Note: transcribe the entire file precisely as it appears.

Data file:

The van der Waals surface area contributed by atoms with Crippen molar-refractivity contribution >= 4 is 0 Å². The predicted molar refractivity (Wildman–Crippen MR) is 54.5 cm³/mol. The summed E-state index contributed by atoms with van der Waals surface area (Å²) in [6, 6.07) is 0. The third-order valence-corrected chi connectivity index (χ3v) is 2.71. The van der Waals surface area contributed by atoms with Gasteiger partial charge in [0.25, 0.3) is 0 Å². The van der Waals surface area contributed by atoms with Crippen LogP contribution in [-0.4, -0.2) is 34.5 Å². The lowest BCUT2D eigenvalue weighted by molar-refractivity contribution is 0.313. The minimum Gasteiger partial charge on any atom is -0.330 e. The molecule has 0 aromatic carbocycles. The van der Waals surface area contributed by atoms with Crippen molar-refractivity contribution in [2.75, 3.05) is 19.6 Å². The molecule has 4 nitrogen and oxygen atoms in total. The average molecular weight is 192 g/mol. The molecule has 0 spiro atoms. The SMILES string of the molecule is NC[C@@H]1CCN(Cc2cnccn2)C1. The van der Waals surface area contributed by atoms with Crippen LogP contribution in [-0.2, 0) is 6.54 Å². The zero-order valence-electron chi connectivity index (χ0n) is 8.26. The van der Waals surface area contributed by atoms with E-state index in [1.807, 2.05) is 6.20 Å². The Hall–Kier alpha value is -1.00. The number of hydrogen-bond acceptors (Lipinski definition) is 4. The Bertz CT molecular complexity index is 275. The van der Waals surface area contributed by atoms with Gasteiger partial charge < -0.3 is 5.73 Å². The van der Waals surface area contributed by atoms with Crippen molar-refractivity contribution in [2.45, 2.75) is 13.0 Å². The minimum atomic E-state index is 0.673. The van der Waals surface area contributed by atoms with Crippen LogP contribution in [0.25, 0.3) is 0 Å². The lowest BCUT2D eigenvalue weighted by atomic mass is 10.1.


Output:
The van der Waals surface area contributed by atoms with Crippen molar-refractivity contribution >= 4 is 0 Å². The predicted molar refractivity (Wildman–Crippen MR) is 54.5 cm³/mol. The summed E-state index contributed by atoms with van der Waals surface area (Å²) in [6, 6.07) is 0. The third-order valence-corrected chi connectivity index (χ3v) is 2.71. The van der Waals surface area contributed by atoms with Gasteiger partial charge in [0.25, 0.3) is 0 Å². The van der Waals surface area contributed by atoms with Crippen LogP contribution in [-0.4, -0.2) is 34.5 Å². The lowest BCUT2D eigenvalue weighted by molar-refractivity contribution is 0.313. The minimum Gasteiger partial charge on any atom is -0.330 e. The molecule has 0 aromatic carbocycles. The van der Waals surface area contributed by atoms with Crippen molar-refractivity contribution in [2.75, 3.05) is 19.6 Å². The molecule has 4 nitrogen and oxygen atoms in total. The average molecular weight is 192 g/mol. The molecule has 0 spiro atoms. The SMILES string of the molecule is NC[C@@H]1CCN(Cc2cnccn2)C1. The van der Waals surface area contributed by atoms with Crippen LogP contribution in [-0.2, 0) is 6.54 Å². The zero-order valence-electron chi connectivity index (χ0n) is 8.26. The van der Waals surface area contributed by atoms with E-state index in [1.807, 2.05) is 6.20 Å². The Hall–Kier alpha value is -1.00. The number of hydrogen-bond acceptors (Lipinski definition) is 4. The Bertz CT molecular complexity index is 275. The van der Waals surface area contributed by atoms with Gasteiger partial charge < -0.3 is 5.73 Å². The van der Waals surface area contributed by atoms with Crippen molar-refractivity contribution in [2.45, 2.75) is 13.0 Å². The minimum atomic E-state index is 0.673. The van der Waals surface area contributed by atoms with Crippen LogP contribution in [0.25, 0.3) is 0 Å². The lowest BCUT2D eigenvalue weighted by atomic mass is 10.1.